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AYIFOR v. OSABUTEY & OTHERS


  • Land
  • 1959-02-27
  • HIGH COURT
  • GLR 152-154
  • Print

OLLENNU J.


Summary

Trespass?-When order for compensation is a bar to civil action?-Court not restricted to special damage in trespass.

Headnotes

Fudjie Ayifor had planted sugar-cane on his farm. Paul Agudey Osabutey and two others uprooted the canes, thereby depriving Ayifor of the anticipated crop and its proceeds. The three offenders were fined, and the Court ordered that the plaintiff be compensated to the extent of 1 out of the fines.Ayifor refused to accept this compensation, and sued the three civilly for 50 damages in trespass. They pleaded ?"liable with explanation,?" the ?"explanation?" being an argument that the order for compensation operated as a bar to subsequent civil proceedings. Rejecting this argument, but without taking evidence from Ayifor, the Native Court awarded him 25 damages. As the result of an appeal to the Magistrate?'s Court the Native Court re-heard the case, took evidence from the plaintiff and now awarded him 24 5s. 0d. damages. The three defendants appealed to the High Court (Lands Division).Land Appeal No. 161/58.

Judgement

(His lordship stated the history of the case, and proceeded:?-)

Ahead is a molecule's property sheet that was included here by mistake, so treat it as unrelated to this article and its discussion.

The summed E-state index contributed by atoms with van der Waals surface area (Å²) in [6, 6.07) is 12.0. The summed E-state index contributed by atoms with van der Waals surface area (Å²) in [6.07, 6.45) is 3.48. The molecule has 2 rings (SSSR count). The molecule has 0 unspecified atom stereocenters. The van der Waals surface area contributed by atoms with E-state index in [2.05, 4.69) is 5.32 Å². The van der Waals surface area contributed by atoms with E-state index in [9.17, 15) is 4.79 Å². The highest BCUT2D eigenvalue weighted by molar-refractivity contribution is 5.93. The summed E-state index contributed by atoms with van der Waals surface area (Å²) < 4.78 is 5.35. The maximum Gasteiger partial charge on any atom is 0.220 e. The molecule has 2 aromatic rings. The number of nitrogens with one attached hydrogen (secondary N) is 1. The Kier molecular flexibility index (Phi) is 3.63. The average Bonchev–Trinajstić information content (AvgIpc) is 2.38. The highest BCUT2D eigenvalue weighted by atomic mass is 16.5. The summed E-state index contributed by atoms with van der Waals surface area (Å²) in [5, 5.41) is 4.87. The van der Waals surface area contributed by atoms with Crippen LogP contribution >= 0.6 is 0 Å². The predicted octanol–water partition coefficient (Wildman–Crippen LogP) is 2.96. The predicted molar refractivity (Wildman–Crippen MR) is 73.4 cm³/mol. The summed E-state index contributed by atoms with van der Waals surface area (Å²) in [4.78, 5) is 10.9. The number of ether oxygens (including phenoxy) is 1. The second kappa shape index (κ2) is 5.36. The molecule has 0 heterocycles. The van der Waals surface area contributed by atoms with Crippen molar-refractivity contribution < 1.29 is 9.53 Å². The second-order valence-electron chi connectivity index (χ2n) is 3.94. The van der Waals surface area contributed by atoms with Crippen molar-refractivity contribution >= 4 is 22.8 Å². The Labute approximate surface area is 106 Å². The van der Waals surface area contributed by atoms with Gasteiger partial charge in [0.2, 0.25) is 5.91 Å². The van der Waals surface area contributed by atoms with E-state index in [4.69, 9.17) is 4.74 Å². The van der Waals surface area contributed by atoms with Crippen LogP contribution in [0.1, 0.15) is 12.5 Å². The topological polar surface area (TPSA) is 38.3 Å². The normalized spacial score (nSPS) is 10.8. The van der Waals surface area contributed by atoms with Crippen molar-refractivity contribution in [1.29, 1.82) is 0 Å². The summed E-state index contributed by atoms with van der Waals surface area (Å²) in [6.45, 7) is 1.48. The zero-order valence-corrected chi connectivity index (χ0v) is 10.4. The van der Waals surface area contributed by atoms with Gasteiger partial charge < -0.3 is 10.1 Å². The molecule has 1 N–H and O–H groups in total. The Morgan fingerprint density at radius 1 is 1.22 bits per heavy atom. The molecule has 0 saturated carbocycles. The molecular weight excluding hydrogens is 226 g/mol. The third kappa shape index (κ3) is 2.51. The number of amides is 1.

The defendants argue that the order in a criminal court for payment of compensation out of the fine imposed, taken with plaintiff?'s refusal to accept it, is in law a bar to the plaintiff?'s claim for damages. This argument is misconceived.

The Criminal Procedure Code, Sec. 143 (1) (b), empowers a criminal court, upon conviction of a person charged with an offence, to order the whole or part of any fine recovered to be applied:?-

?"in the payment to any person of compensation for any loss or injury caused by the offence when substantial compensation is in the opinion of the Court recoverable by civil suit.?"

And sub-section 3 provides as follows:?-

?"At the time of awarding compensation in any subsequent civil suit relating to the same matter, the Court shall take into account any sum paid or recovered as compensation under this section.?" These provisions are quite different from the provisions for compensation provided in Sec. 72 (2) and (3) of the Criminal Code, which are as follows:

?"(2) Any person who is convicted of a summary offence punishable under this Code, or under any other law, may be adjudged by the Court to make compensation, not exceeding twenty-five pounds, to any person injured by his offence.

?"(3) Any such compensation may be either in addition to or in substitution for any other punishment.?"

And Sec. 73 of the Criminal Code provides:?-

?"where any person who is injured by any offence punishable under this Code, or under any other statute, receives compensation for such injury under the order of the Court, or where the offender, having been ordered to make such compensation suffers imprisonment for non-payment thereof, the receipt of such compensation or the undergoing of such imprisonment, as the case may be, shall be a bar to any action for the same injury; but, except as aforesaid, nothing in this Code shall bar the action of any person in respect of any injury sustained by him or his property.?" [p.154].